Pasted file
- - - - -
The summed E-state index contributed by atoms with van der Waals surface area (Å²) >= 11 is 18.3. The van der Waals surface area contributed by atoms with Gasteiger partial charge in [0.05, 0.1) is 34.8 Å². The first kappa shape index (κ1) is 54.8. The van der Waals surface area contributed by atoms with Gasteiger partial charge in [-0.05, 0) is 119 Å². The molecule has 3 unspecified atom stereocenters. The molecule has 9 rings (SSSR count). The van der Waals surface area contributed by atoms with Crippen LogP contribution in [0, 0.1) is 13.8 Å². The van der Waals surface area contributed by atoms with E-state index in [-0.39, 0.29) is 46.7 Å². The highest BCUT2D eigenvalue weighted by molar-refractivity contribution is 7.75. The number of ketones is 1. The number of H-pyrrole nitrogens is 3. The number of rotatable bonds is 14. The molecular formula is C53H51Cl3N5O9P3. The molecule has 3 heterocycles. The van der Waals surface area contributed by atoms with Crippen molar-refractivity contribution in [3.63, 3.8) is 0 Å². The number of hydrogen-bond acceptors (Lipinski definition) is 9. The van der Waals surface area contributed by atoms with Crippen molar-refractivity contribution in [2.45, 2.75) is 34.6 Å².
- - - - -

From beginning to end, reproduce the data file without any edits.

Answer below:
The summed E-state index contributed by atoms with van der Waals surface area (Å²) >= 11 is 18.3. The van der Waals surface area contributed by atoms with Gasteiger partial charge in [0.05, 0.1) is 34.8 Å². The first kappa shape index (κ1) is 54.8. The van der Waals surface area contributed by atoms with Gasteiger partial charge in [-0.05, 0) is 119 Å². The molecule has 3 unspecified atom stereocenters. The molecule has 9 rings (SSSR count). The van der Waals surface area contributed by atoms with Crippen LogP contribution in [0, 0.1) is 13.8 Å². The van der Waals surface area contributed by atoms with E-state index in [-0.39, 0.29) is 46.7 Å². The highest BCUT2D eigenvalue weighted by molar-refractivity contribution is 7.75. The number of ketones is 1. The number of H-pyrrole nitrogens is 3. The number of rotatable bonds is 14. The molecular formula is C53H51Cl3N5O9P3. The molecule has 3 heterocycles. The van der Waals surface area contributed by atoms with Crippen molar-refractivity contribution in [3.63, 3.8) is 0 Å². The number of hydrogen-bond acceptors (Lipinski definition) is 9. The van der Waals surface area contributed by atoms with Crippen molar-refractivity contribution in [2.45, 2.75) is 34.6 Å².